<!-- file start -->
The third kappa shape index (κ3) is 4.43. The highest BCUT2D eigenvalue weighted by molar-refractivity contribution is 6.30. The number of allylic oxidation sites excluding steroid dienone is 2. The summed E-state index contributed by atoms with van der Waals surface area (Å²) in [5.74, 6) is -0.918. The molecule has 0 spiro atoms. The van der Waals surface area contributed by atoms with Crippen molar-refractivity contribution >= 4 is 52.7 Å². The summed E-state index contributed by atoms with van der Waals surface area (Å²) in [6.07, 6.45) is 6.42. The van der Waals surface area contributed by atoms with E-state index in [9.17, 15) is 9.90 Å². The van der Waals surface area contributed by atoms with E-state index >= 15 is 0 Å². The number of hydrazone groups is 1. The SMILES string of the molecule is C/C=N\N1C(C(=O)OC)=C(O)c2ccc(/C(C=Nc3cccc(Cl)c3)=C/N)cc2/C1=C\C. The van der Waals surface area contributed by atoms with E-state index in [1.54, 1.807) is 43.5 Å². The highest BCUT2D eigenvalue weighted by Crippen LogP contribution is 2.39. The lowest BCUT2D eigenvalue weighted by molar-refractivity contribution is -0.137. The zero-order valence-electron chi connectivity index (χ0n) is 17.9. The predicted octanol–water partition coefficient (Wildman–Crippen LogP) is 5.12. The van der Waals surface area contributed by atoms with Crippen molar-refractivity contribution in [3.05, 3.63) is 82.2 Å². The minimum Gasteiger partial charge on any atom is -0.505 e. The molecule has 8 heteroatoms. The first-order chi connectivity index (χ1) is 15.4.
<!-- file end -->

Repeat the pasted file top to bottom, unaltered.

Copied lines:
The third kappa shape index (κ3) is 4.43. The highest BCUT2D eigenvalue weighted by molar-refractivity contribution is 6.30. The number of allylic oxidation sites excluding steroid dienone is 2. The summed E-state index contributed by atoms with van der Waals surface area (Å²) in [5.74, 6) is -0.918. The molecule has 0 spiro atoms. The van der Waals surface area contributed by atoms with Crippen molar-refractivity contribution >= 4 is 52.7 Å². The summed E-state index contributed by atoms with van der Waals surface area (Å²) in [6.07, 6.45) is 6.42. The van der Waals surface area contributed by atoms with E-state index in [9.17, 15) is 9.90 Å². The van der Waals surface area contributed by atoms with E-state index >= 15 is 0 Å². The number of hydrazone groups is 1. The SMILES string of the molecule is C/C=N\N1C(C(=O)OC)=C(O)c2ccc(/C(C=Nc3cccc(Cl)c3)=C/N)cc2/C1=C\C. The van der Waals surface area contributed by atoms with E-state index in [1.54, 1.807) is 43.5 Å². The highest BCUT2D eigenvalue weighted by Crippen LogP contribution is 2.39. The lowest BCUT2D eigenvalue weighted by molar-refractivity contribution is -0.137. The zero-order valence-electron chi connectivity index (χ0n) is 17.9. The predicted octanol–water partition coefficient (Wildman–Crippen LogP) is 5.12. The van der Waals surface area contributed by atoms with Crippen molar-refractivity contribution in [3.05, 3.63) is 82.2 Å². The minimum Gasteiger partial charge on any atom is -0.505 e. The molecule has 8 heteroatoms. The first-order chi connectivity index (χ1) is 15.4.